Eco-Saturday: Eliminate phantom loads

I know, I know. I owe you a Folk Thursday, a Vegan Friday and an Eco-Saturday. This week has been nuts. Let’s start with today’s Eco-Saturday offering, and I’ll work backwards from there.

One quick and very easy way to reduce your environmental footprint is by eliminating phantom loads.

A phantom load is, in essence, a very small but completely unnecessary power drain. It doesn’t help you at all. It doesn’t make you more comfortable. It doesn’t entertain you. It doesn’t save you time or money. It just sits there sucking power for no good reason, and odds are fairly high you don’t even know it’s doing it, because it does it even while it’s shut off — hence the term “phantom.”

For instance, if you have a stereo, its speakers draw a small amount of power whenever it’s plugged in — even if you’re not using it, and even if you shut off the power button. My record player, television, compact stereo and digital piano all create phantom loads. So do the built-in clocks on my stove and microwave and the pointless little blue light on my coffee grinder.

phantomload

Shutting off the appliance isn’t enough. To eliminate a phantom load, you have to cut off the power supply altogether. You can do this by unplugging the appliance, of course, but a much faster and easier approach is to plug it into a power strip; then, instead of plugging and unplugging all the time, you can simply flip the switch on the power strip, cutting off all the energy to the appliance and eliminating the corresponding phantom load.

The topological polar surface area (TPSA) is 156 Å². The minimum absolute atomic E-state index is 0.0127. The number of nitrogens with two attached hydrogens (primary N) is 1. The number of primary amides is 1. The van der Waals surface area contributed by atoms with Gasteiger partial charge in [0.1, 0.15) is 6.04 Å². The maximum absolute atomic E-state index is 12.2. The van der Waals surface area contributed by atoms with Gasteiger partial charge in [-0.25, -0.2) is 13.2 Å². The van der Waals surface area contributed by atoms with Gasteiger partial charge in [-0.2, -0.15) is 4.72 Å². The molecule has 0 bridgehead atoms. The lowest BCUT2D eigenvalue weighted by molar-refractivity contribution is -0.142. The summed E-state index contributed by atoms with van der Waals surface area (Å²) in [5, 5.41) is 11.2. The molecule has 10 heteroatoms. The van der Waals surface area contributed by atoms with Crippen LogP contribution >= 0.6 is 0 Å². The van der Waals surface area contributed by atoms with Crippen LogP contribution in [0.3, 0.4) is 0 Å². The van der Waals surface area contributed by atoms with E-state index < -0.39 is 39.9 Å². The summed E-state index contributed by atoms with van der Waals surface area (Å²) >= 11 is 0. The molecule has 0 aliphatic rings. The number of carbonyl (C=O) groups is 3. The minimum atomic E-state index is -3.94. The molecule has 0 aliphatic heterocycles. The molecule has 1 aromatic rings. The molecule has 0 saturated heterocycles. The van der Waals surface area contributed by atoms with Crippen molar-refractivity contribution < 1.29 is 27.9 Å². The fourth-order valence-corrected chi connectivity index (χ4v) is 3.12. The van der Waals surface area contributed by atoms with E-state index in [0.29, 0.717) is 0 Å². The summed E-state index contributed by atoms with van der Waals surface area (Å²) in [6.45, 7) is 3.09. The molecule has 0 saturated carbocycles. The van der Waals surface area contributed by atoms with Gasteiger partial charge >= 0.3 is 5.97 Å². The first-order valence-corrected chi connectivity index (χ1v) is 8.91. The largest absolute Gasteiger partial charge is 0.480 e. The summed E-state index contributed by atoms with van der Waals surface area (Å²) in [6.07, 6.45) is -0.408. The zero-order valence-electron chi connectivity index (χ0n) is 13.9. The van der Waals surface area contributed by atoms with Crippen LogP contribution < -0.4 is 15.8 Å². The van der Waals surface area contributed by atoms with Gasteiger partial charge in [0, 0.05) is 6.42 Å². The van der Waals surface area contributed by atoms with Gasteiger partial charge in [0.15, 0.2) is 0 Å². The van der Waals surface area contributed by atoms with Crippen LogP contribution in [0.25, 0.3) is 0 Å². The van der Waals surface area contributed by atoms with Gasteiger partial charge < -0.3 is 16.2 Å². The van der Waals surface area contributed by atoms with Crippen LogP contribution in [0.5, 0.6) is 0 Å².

You can buy a basic power strip for less than $10. It’s an easy, convenient way to save energy, and if you’re thinking of installing solar panels on your home at some point in the future, this is a must-do. Solar panels cost about $800 apiece, so the fewer of them you have to buy, the better off you are. I’d be mad if I shelled out $800 just to power a bunch of redundant digital clocks and useless lights whose sole function is to tell me the coffee grinder is ready to work.

In general, if an appliance has a built-in speaker or clock, it’s drawing power all the time and probably should be plugged into a power strip.

Emily

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4 thoughts on “Eco-Saturday: Eliminate phantom loads”

  1. Only problem with microwaves on power strips is that you can only get about 3 and a half minutes before it overloads the breaker and shuts off.

      1. Could have been running something else at the same time, too. The microwave at one of our old houses went on strike whenever we tried to make toast while it was running.

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